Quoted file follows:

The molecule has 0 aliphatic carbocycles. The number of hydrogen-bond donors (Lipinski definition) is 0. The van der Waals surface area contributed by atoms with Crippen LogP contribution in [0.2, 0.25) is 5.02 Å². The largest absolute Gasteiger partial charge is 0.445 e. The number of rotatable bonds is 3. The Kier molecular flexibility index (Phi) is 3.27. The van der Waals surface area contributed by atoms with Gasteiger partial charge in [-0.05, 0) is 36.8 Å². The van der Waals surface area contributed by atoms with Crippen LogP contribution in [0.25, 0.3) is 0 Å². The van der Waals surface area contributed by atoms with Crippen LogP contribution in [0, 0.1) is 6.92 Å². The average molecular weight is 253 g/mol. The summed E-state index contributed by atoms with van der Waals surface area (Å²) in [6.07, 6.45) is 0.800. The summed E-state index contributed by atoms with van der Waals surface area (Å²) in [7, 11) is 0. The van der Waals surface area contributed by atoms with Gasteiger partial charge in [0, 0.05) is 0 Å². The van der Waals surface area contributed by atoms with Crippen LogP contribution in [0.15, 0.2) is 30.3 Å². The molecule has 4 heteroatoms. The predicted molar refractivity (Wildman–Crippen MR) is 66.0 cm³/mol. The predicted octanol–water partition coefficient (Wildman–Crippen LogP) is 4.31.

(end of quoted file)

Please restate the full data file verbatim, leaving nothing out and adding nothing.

The molecule has 0 aliphatic carbocycles. The number of hydrogen-bond donors (Lipinski definition) is 0. The van der Waals surface area contributed by atoms with Crippen LogP contribution in [0.2, 0.25) is 5.02 Å². The largest absolute Gasteiger partial charge is 0.445 e. The number of rotatable bonds is 3. The Kier molecular flexibility index (Phi) is 3.27. The van der Waals surface area contributed by atoms with Gasteiger partial charge in [-0.05, 0) is 36.8 Å². The van der Waals surface area contributed by atoms with Crippen LogP contribution in [0.25, 0.3) is 0 Å². The van der Waals surface area contributed by atoms with Crippen LogP contribution in [0, 0.1) is 6.92 Å². The average molecular weight is 253 g/mol. The summed E-state index contributed by atoms with van der Waals surface area (Å²) in [6.07, 6.45) is 0.800. The summed E-state index contributed by atoms with van der Waals surface area (Å²) in [7, 11) is 0. The van der Waals surface area contributed by atoms with Gasteiger partial charge in [0, 0.05) is 0 Å². The van der Waals surface area contributed by atoms with Crippen LogP contribution in [0.15, 0.2) is 30.3 Å². The molecule has 4 heteroatoms. The predicted molar refractivity (Wildman–Crippen MR) is 66.0 cm³/mol. The predicted octanol–water partition coefficient (Wildman–Crippen LogP) is 4.31.